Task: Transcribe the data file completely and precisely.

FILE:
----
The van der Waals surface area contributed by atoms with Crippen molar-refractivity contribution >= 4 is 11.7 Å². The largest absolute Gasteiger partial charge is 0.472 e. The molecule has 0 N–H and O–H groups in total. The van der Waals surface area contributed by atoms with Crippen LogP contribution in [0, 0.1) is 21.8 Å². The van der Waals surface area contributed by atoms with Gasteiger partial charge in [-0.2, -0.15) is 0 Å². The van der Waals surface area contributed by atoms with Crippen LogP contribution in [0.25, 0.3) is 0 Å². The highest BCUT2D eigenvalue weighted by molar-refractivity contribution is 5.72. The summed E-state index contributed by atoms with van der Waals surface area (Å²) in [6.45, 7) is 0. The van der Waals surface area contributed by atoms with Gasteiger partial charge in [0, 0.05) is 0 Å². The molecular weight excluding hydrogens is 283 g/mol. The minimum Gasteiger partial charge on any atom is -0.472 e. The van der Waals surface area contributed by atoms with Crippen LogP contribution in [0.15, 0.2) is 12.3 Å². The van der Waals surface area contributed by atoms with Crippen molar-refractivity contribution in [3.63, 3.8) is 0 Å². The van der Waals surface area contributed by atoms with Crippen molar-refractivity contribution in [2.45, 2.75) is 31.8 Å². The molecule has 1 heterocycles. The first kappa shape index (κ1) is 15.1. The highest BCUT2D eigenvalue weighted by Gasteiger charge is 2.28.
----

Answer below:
The van der Waals surface area contributed by atoms with Crippen molar-refractivity contribution >= 4 is 11.7 Å². The largest absolute Gasteiger partial charge is 0.472 e. The molecule has 0 N–H and O–H groups in total. The van der Waals surface area contributed by atoms with Crippen LogP contribution in [0, 0.1) is 21.8 Å². The van der Waals surface area contributed by atoms with Gasteiger partial charge in [-0.2, -0.15) is 0 Å². The van der Waals surface area contributed by atoms with Crippen LogP contribution in [0.25, 0.3) is 0 Å². The highest BCUT2D eigenvalue weighted by molar-refractivity contribution is 5.72. The summed E-state index contributed by atoms with van der Waals surface area (Å²) in [6.45, 7) is 0. The van der Waals surface area contributed by atoms with Gasteiger partial charge in [0, 0.05) is 0 Å². The molecular weight excluding hydrogens is 283 g/mol. The minimum Gasteiger partial charge on any atom is -0.472 e. The van der Waals surface area contributed by atoms with Crippen LogP contribution in [0.15, 0.2) is 12.3 Å². The van der Waals surface area contributed by atoms with Crippen molar-refractivity contribution in [3.63, 3.8) is 0 Å². The van der Waals surface area contributed by atoms with Crippen molar-refractivity contribution in [2.45, 2.75) is 31.8 Å². The molecule has 1 heterocycles. The first kappa shape index (κ1) is 15.1. The highest BCUT2D eigenvalue weighted by Gasteiger charge is 2.28.